Showing posts with label San Francisco. Show all posts
Showing posts with label San Francisco. Show all posts

Thursday, April 8, 2021

Book Review: A Splendid Ruin by Megan Chance

 

A Splendid Ruin


I just finished a wonderful historical novel by Megan Chance and I couldn't wait to start this post and review it for you.  The novel takes place in San Francisco before and after the historic earthquake of 1906.

Plot Synopsis


The story unfolds as May Kimble, whose mother has died, leaves New York and travels to San Francisco to live with relatives she didn't even know existed. When she arrives she finds her relatives living in luxury and she is introduced to a life she only dreamed existed.  Her cousin Goldie takes her under her wing and introduces her to society and everything about San Francisco.  Goldie helps her shop for a new wardrobe, introduces her to all her friends, and takes her to see the sights of the city.  For the first time May wears beautiful gowns and attends balls.



As the plot continues to unfold May sees that everything is not what it seems and she may be in real danger.  She wonders who she can really trust and must use her wits to survive a possible terrible future.  How will she escape?  This is a compelling novel that shows just what a human being must endure in order to survive.

Main Characters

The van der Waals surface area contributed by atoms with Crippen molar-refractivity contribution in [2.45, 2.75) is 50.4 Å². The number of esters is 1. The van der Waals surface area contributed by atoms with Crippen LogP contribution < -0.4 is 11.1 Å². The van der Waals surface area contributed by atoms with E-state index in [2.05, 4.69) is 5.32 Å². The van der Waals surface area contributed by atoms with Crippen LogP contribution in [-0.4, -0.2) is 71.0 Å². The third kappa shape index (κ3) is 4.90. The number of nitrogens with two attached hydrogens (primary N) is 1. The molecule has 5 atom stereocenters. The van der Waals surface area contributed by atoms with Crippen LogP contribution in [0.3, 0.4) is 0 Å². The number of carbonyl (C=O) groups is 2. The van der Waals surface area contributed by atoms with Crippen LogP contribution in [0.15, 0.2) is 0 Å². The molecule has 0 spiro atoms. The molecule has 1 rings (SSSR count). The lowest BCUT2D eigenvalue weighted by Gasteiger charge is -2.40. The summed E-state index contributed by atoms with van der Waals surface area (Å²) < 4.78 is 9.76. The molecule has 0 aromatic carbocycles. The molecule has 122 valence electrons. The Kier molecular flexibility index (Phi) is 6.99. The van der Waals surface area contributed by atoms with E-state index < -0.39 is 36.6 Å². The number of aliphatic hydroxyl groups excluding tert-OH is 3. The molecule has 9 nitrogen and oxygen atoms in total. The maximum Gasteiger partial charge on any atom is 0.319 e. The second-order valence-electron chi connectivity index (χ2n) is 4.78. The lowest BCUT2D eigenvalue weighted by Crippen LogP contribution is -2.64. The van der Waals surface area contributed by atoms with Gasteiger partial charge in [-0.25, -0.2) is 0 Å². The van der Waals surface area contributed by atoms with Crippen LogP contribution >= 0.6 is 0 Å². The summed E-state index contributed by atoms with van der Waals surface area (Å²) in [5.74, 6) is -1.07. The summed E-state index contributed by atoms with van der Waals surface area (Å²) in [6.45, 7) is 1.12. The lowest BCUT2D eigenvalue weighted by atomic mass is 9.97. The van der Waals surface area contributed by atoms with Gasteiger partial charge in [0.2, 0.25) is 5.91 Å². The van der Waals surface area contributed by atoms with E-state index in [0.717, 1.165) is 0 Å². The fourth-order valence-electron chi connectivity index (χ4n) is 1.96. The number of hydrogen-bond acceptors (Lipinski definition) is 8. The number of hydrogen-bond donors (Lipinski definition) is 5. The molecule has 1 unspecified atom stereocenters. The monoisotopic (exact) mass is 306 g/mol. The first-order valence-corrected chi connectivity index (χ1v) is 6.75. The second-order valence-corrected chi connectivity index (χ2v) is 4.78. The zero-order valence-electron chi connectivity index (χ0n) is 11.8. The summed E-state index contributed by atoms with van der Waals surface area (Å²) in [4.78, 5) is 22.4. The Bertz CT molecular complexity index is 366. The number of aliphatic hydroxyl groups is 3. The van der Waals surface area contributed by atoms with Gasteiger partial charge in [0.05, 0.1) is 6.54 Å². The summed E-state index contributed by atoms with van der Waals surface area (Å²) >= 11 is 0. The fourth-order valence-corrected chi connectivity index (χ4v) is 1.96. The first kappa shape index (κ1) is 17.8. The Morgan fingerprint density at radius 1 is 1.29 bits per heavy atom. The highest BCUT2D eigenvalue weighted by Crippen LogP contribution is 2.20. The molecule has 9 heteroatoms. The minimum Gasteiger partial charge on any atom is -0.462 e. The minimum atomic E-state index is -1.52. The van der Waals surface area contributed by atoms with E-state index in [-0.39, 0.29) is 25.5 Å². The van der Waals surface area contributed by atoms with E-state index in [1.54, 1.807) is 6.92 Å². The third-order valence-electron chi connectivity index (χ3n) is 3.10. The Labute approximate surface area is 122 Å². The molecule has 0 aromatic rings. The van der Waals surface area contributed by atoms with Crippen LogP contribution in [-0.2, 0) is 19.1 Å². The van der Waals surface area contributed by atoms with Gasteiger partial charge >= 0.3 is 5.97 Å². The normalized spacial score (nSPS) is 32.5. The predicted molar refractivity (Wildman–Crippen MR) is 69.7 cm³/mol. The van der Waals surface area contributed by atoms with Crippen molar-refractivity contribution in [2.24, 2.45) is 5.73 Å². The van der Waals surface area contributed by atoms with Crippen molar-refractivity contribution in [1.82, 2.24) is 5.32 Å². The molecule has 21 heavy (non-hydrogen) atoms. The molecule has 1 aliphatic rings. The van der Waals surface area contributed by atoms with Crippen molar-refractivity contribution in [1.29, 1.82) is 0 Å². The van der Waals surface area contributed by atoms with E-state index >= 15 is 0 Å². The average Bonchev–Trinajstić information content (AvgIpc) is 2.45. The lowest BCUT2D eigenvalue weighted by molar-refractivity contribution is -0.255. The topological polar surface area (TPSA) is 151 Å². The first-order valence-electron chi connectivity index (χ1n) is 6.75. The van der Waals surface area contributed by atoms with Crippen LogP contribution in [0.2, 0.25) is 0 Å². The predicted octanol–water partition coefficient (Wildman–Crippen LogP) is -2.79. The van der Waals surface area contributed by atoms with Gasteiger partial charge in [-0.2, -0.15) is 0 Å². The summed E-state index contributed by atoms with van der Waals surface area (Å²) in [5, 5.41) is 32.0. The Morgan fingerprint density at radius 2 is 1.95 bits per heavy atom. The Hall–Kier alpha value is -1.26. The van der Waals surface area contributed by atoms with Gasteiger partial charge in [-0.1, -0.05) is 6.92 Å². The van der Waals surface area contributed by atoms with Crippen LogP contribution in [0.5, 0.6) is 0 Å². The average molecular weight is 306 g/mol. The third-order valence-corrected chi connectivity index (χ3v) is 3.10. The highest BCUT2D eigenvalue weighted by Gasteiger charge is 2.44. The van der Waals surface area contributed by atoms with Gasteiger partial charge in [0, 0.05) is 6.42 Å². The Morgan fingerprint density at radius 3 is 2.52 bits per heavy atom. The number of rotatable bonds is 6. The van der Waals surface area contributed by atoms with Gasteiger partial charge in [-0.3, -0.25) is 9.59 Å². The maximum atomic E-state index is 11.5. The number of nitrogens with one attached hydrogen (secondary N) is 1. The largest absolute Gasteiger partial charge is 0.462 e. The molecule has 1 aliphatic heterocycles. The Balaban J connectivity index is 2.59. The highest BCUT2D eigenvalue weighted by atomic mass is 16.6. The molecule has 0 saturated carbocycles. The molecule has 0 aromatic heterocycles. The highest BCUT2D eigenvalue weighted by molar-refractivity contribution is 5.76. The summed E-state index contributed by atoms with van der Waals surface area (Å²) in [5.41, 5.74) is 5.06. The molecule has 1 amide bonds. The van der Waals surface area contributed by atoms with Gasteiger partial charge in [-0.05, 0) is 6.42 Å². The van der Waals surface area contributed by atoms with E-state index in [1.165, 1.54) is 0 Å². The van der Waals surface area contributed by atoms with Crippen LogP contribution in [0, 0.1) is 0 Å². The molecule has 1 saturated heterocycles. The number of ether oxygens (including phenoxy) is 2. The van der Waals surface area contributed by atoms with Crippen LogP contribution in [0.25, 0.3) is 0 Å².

This book is full of interesting characters.  Of course there is May who is a talented undiscovered artist. 

May's relatives the Sullivans are certainly interesting.  Goldie the cousin who is all about being in societies limelight.  Uncle Jonny  is so generous to May, but is there an ulterior motive?    Aunt Florence  is May's mothers sister.  Why is she so ill she cannot visit with May?  There are so many questions May wants to ask her about her Mother and Father.  In the Sullivan household are several servants and one in particular, Shinn, is a big help to May.

Other characters of interest include Ellis Farge, an architect who admires May's artwork and Stephen Oelrichs, an attorney and Goldie's former fiance. Then there is Alphonse Bandersnitch, a writer for the society pages of the newspaper.  Don't you just love that name?  Bandersnitch is not his real name and everyone is trying to guess his identity.  He does a great job of remaining anonymous even while attending all of the society happenings around town.

Recommendation


I could go on and on talking about the book, but I don't want to spoil it for you.  Let me just say it is full of mystery and intrique with lots of twists and turns.  I recommend this as a must read!



Note: The author may receive a commission from purchases made using links found in this article. “As an Amazon Associate I (we) earn from qualifying purchases.”


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Tuesday, October 18, 2016

Reviewing Maids of Misfortune

A Victorian Mystery Taking Place In San Francisco

victorian houses san francisco
Victorian Houses In San Francisco Pixabay.com